Tony Romo Belongs in the Hall of Fame
The Dallas Cowboys are planning on releasing Tony Romo today, and instead of continuing to jeopardize his health by playing for another team, the all time great will pursue a career in broadcasting. CBS, FOX and NBC are among the various networks that have expressed interest in having Romo as a color commentator next season. The move came as a surprise to many, but Romo is undoubtedly making the right decision after being ridiculed by injuries in recent years, and only playing in five games over the past two seasons.
Statistically speaking Romo was one of the greatest quarterbacks in NFL history, and deserves to be inducted into the Pro Football Hall of Fame in the future. He was one of the greatest undrafted free agents of all time. As a starter from 2006-2015, his numbers speak for them self as Romo had a career record of 78-49, accumulated 34,183 career passing yards and 248 touchdowns, all of which are Dallas Cowboys franchise records. Romo was so efficient throughout his career, that only Peyton Manning had a higher net yards per-attempt average than Romo in the history of the NFL, and he finished his career as the fourth best rated passer of all time with a rating of 97.1 percent.
Romo had the most career 300 plus yard passing games for Dallas with 46 and threw for multiple touchdowns in 79 games. He also holds the NFL record for throwing a touchdown pass in 41 consecutive road games. 2012 was a phenomenal year for Romo as he threw for a team record 4,903 yards, and he currently ranks ninth all time in passing touchdowns. Some of the other greats that this list is composed of includes, Tom Brady, Dan Marino, Ben Roethlisberger, John Elway, Aaron Rodgers and Dan Fouts.
Tony Romo was a comeback king as he amassed 25 in his career in the fourth quarter, which is 14th most since 1960, and an impressive 30 game winning drives, which is tied for 16th most since 1960. Despite the fact that Romo was never able to get the Cowboys past the divisional round in six post season appearances, his numbers were solid in the playoffs as he threw eight touchdowns and only two interceptions. Prior to Dak Prescott’s arrival, the Cowboys were 7-20 without Romo, and he endured only one losing season as a starter.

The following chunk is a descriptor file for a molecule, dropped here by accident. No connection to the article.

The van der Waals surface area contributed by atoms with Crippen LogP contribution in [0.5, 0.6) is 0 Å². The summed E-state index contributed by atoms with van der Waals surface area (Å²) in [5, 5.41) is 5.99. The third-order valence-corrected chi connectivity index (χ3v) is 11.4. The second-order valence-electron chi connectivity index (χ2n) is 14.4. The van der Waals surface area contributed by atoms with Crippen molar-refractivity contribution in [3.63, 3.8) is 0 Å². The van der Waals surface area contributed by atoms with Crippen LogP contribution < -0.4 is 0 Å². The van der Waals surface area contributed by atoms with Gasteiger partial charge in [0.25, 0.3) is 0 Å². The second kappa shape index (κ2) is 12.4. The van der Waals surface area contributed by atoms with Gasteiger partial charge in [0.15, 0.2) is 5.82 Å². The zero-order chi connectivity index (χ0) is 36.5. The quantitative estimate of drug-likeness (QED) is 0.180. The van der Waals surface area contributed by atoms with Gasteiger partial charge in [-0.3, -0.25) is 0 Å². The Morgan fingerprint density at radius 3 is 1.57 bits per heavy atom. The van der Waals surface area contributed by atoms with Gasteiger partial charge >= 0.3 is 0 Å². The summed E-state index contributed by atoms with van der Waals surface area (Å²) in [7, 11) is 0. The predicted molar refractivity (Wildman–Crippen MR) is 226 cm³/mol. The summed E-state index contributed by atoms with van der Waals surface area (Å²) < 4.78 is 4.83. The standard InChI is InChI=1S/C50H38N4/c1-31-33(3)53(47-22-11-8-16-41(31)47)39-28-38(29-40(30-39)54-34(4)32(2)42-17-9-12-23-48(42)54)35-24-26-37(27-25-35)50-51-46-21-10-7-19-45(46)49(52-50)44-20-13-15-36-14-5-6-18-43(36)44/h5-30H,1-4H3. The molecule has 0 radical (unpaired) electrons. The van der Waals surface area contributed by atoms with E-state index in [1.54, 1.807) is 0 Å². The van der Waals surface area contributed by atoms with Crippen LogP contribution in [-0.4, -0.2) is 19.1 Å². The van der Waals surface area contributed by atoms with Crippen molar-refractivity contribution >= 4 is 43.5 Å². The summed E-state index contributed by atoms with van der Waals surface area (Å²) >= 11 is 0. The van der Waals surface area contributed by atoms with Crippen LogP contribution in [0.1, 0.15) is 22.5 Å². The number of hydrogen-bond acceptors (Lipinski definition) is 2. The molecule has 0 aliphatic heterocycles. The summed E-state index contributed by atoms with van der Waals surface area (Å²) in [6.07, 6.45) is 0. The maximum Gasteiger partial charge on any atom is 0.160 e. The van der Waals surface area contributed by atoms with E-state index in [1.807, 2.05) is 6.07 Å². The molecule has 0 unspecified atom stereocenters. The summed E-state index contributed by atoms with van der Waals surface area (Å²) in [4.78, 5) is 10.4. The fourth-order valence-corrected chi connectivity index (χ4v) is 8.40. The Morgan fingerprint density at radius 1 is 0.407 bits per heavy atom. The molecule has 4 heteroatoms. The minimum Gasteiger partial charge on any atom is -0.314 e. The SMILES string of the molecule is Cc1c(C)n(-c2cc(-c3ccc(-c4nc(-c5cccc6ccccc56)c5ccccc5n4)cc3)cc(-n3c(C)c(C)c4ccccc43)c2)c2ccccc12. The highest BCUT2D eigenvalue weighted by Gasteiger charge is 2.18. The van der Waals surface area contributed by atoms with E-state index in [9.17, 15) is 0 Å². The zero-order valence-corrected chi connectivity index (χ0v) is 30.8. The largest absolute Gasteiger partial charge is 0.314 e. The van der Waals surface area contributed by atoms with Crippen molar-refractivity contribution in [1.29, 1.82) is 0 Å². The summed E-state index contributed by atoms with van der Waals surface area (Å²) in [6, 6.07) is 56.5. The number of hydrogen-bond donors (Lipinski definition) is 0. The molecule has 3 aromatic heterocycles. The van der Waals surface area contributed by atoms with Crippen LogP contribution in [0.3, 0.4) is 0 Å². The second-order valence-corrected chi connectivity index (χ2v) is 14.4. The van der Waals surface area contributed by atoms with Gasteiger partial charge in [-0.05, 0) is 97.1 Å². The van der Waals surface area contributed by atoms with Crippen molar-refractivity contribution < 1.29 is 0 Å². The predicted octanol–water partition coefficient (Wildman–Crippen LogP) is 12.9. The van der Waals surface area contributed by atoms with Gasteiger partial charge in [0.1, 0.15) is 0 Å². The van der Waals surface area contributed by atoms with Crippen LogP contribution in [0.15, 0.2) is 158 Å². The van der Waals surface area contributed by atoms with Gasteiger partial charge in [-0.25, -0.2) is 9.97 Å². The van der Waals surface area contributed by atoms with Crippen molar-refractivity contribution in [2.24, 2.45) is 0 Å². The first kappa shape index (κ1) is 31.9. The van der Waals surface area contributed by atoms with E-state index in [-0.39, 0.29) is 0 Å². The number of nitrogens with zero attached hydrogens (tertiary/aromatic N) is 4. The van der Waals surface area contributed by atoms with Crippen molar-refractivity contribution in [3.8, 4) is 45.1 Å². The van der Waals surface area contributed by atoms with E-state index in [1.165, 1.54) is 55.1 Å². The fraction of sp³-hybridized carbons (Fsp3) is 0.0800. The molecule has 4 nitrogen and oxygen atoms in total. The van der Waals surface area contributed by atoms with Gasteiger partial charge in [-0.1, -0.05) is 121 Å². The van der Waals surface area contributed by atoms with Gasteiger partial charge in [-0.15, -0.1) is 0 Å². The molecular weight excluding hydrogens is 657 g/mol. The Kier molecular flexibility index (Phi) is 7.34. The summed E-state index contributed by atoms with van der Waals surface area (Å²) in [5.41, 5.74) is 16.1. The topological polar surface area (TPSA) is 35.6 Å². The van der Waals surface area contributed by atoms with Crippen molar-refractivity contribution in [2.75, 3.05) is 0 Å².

What also made Romo such a great QB was his ability to play while injured. In a game at San Francisco in 2011, he led the Cowboys to a victory with a punctured lung and broken rib. In 2014 he suffered two transverse process fractures, yet only missed one game and led the Cowboys to a 12-4 record and to the divisional round at Green Bay. No one will ever question Romo’s toughness as a player and his tremendous heart.
I understand that every one and their brother will argue that Romo does not deserve to be inducted into the Pro Football Hall of Fame because he only won two playoff games and never played in an NFC championship game much or less a Super Bowl. However, an individual’s career and hall of fame chances should not solely be determined based on their post season success, but rather on their overall career statistics. Last time I checked, Romo is indeed one one of the greatest quarterbacks in NFL history, and his statistics back up that statement.
Our society judges athletes primarily based on post season success, when what should really matter is that an individual such as Tony Romo, receives full credit for his overall career achievements, as should all future Hall of Farmers.